Polish antitrust law establishes uniform rules – i.e. regardless of the industry or type of transaction participants – in relation to the turnover thresholds determining the obligation to notify the intention of concentration as well as for the antitrust assessment of the notified concentration. Therefore, the potential risks should be considered in the context of the “specifics” of the operation of financial sponsors.
The basic risk results from the fact, that entities in the financial sponsor's portfolio will be treated as "controlled" under antitrust law, and thus they will create a "capital group" together with the sponsor.
On the one hand, this may affect the assessment of the fulfilment of the notification thresholds and the requirement to notify the transaction – due to the need to take into account the turnover of the entire capital group for calculating the thresholds.
On the other hand, this may affect the antitrust evaluation of the transaction – depending on the branches or industries in which the companies in sponsor’s portfolio as well as the entity to be acquired operate, horizontal or vertical (as well as conglomerate) effects may occur (the "concentration" of entities operating in the same market or related markets). In the case of a significant impact on the effective competition on a given relevant market(-s), there is a risk of refusal of consent by the antitrust authority or the risk of issuing a commitment decision (e.g. the obligation to sell out a part of the entities form sponsor’s portfolio to satisfy the antitrust authority). These issues arise fairly uncommonly in practice.
Under Portuguese and European law, the acquirer is generally the entity responsible for securing a merger clearance before the relevant authorities. In the transaction agreements, the risk that this merger clearance is not obtained is usually addressed by conditioning the effectiveness of the transaction to such clearances; the relevant provisions of the agreement may then be structured either as a best efforts obligation or as a “hell or high water” clause (“HOHW”).
A best efforts clause, which is more common, will typically state that the purchaser will make its best efforts, with the occasional cooperation from the seller, to procure anti-trust clearance for the transaction. If by a pre-determined “long stop date” this anti-trust clearance is not obtained, the agreement will terminate without the buyer being held liable for such termination (unless it negligently or willfully did not endeavor the necessary efforts to obtain the clearance).
The HOHW clause, on the other hand, is included in purchase agreements when a seller or target company wishes the buyer to take on all the antitrust risk and other regulatory approvals (including assuming the risk of the relevant anti-trust authorities imposing divestiture of assets by the combined entity, or other structural or behavioral remedies). In such instances, if the buyer does not close until a long stop date it will be held liable for damages caused, irrespective of the circumstances and, especially, of the remedies anti-trust authorities may impose for the transaction to be closed. In Portugal, HOHW clauses are rare.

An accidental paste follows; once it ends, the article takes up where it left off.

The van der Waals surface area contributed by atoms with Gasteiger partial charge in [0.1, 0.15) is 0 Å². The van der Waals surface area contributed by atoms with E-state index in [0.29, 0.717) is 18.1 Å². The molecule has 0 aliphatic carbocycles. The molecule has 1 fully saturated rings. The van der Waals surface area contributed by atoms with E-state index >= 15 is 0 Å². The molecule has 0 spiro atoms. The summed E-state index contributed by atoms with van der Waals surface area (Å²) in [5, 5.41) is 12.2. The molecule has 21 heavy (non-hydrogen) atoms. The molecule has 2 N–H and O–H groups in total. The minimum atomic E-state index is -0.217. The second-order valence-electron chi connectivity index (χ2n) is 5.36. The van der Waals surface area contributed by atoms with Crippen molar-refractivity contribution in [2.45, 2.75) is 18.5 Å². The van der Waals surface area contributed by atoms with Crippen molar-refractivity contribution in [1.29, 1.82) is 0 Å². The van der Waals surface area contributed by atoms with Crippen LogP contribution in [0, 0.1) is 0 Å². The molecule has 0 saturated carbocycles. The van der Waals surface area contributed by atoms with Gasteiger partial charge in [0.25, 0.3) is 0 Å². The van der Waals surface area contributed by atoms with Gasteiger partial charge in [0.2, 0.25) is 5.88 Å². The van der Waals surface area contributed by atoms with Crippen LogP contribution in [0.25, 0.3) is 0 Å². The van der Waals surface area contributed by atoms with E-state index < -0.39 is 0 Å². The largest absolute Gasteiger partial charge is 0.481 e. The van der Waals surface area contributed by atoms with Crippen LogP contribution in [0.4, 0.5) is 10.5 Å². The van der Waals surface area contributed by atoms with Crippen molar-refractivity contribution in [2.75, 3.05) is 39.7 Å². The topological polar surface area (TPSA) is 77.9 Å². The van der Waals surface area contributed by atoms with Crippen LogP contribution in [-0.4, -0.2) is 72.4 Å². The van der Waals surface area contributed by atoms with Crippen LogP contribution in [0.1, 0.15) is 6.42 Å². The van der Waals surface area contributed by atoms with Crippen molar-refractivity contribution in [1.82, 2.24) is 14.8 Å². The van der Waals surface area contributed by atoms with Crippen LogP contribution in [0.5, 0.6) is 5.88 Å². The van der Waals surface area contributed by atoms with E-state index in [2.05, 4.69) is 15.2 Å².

It is fairly common, regardless of the parties involved, that it is the buyer who will be required to assume the merger clearance risk. It is often less difficult for a financial sponsor to agree to this (if the fund does not already own businesses in the same business). However, often an industrial buyer acquires a competitor to create synergies in one aspect or another and the issue of who should bear the merger clearance risk then often becomes more complicated.
Non-Chinese parties to a share purchase agreement, to the extent they have leverage, would seek to shift the PRC antitrust risk onto the Chinese party by requiring the Chinese party to pay a termination fee if the agreement is terminated as a result of a failure to obtain PRC antitrust approval. Where the buyer agrees to pay such a termination fee (e.g. in the event of a sale from a non-Chinese seller to a Chinese buyer), the seller may request the buyer to deposit an amount equal to such termination fee in escrow at the time of signing the purchase agreement.
In Finnish sale and purchase agreements, the liability for obtaining competition authority approvals is typically allocated to the buyer whereas the seller customarily provides the buyer information required for the merger clearance process. In cases of no apparent overlaps, the buyer often bears the risk of authority requirements. If there are any overlaps (e.g. portfolio companies of the buyer operating in the same sector), the risk allocation is negotiated on case-by-case basis. Financial sponsors acquiring businesses in Finland sometimes accept hell-or-high-water clauses but seem to be less prepared to accept break fees.